law or a participant in the proceeding objects and the CRJs conclude 
that the settlement ``does not provide a reasonable basis for setting 
statutory terms or rates.'' Id. at 7, citing 17 U.S.C. 801(b)(7)(A). 
They state that Congress' clear goal was to streamline the adoption of 
settlements. They point to legislative history as support for the 
proposition that Congress intended the CRJs to facilitate and encourage 
settlement agreements. Id. at 7-8, citing H.R. Rep. No. 108-408, at 24 
and 30 (2002). They add that in adopting previous settlements the CRJs 
have acknowledged this obligation, stating ``we are mandated to adopt 
the determination of the settling parties to a distribution and rate 
proceeding'' Id. at 8, citing 74 FR 4510, 4514 (Jan. 26, 2009). The 
Settling Participants also note that the Register has confirmed that 
section 801(b)(7)(A) generally directs the CRJs to adopt settlements, 
except to the extent that a participant in the proceeding objects to 
the settlement or where the settlement agreement includes provisions 
that are contrary to the provisions of the applicable license(s) or 
otherwise contrary to statutory law. Id. at 8-9, citing 74 FR 4537, 
4540 (Jan. 26, 2009).
    The Settling Participants point out that the only suggestion that 
anyone has made that the settlement is contrary to law concerned the 
question of whether there was an encroachment of the Register's 
authority with respect to statements of account, and, in that case, the 
Register determined that there was no such encroachment. Id., citing 78 
FR 28,773 (May 16, 2013). The Settling Participants assert that nothing 
in the statutory text, its legislative history, or any binding 
precedent, suggests that the CRJs' authority--and duty--to adopt 
settlements has any exception for provisions that impose obligations on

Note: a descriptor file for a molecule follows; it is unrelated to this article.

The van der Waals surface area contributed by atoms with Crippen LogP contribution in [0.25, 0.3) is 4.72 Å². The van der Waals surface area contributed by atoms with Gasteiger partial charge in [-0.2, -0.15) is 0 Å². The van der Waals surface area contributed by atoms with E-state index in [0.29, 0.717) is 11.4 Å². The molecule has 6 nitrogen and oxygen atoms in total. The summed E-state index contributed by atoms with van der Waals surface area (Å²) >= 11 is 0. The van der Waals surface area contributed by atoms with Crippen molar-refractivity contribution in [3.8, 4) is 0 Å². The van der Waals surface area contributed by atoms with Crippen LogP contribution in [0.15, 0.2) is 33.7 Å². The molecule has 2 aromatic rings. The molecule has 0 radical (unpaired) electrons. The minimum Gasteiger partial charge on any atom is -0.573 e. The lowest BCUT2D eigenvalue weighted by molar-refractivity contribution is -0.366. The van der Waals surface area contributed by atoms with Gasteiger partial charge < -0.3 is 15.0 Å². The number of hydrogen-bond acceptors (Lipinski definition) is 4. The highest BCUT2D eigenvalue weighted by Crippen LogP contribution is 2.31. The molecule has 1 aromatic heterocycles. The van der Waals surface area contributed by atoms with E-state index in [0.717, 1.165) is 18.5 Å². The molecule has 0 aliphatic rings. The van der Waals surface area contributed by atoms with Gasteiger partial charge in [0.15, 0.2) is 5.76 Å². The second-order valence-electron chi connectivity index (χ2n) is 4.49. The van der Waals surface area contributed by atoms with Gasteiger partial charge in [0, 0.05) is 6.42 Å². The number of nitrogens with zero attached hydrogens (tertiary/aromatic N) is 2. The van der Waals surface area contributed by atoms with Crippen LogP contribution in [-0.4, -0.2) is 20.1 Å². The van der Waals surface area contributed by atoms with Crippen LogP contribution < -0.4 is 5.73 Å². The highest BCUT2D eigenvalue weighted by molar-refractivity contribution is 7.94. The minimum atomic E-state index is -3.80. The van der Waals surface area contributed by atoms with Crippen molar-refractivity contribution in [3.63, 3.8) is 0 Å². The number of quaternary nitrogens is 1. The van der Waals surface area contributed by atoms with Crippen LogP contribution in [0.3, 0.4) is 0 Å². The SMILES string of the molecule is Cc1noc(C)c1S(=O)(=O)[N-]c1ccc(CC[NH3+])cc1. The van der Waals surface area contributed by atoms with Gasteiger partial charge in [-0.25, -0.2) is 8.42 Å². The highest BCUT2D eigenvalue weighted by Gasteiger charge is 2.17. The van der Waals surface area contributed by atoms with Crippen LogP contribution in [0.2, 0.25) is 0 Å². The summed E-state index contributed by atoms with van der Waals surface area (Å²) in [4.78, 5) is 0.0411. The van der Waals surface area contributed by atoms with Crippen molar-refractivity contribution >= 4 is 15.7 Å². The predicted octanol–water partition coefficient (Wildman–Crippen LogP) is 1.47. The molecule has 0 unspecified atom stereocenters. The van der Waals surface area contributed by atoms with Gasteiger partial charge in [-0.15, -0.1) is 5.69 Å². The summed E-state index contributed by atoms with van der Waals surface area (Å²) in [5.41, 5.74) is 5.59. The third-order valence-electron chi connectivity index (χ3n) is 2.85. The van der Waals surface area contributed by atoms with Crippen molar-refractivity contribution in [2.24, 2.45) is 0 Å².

copyright owners. They also point toward settlements under the section 
114 license that impose confidentiality requirements, which have never 
been challenged by the Register. Id. at 9-10.
    The Settling Participants state that the grant of authority to 
determine reasonable terms of royalty payments permits the CRJs to 
adopt the confidentiality provisions as terms and make them binding on 
copyright owners. They point out that the statute expressly states that 
``[t]he schedule of reasonable rates and terms determined by the 
Copyright Royalty Judges shall . . . be binding on all copyright owners 
of nondramatic musical works and persons entitled to obtain a 
compulsory license.'' 17 U.S.C. 115(c)(3)(D) (emphasis added).
    The Settling Participants point to the DC Circuit's finding that 
analogous language in section 114 was sufficient to justify imposing 
audit terms on agents of copyright owners. Id. at 11, citing Recording 
Indus. Ass'n of Am., Inc. v. Librarian of Congress, 176 F.3d 528, 535 
(DC Cir. 1999). They also refer to the legislative history as support 
for the CRJs' authority to impose confidentiality provision 
requirements on copyright owners. Id. at 11-12, citing S. Rep. No. 104-
128, at 40 (1995). The Settling Participants then refer to the 
Register's prior description of the CRJs' power to determine terms 
under section 115, which included a conclusion by the Register that the 
CRJs may issue terms that are necessary to effectively implement the 
statutory license and that the authority to set reasonable terms 
extends only so far as those terms ensured the smooth administration of 
the license. Id. at 12, citing 73 FR at 48,398 (Aug. 19, 2008). They 
point out that when making such findings regarding the scope of the 
CRJs authority to issue terms under section 115, the Register properly 
relied on authority construing analogous section 114 provisions 
regarding the CRJs authority to issue terms. Id. at 13.
    The Settling Participants point to the long history of agents of 
copyright owners being required to maintain the confidentiality of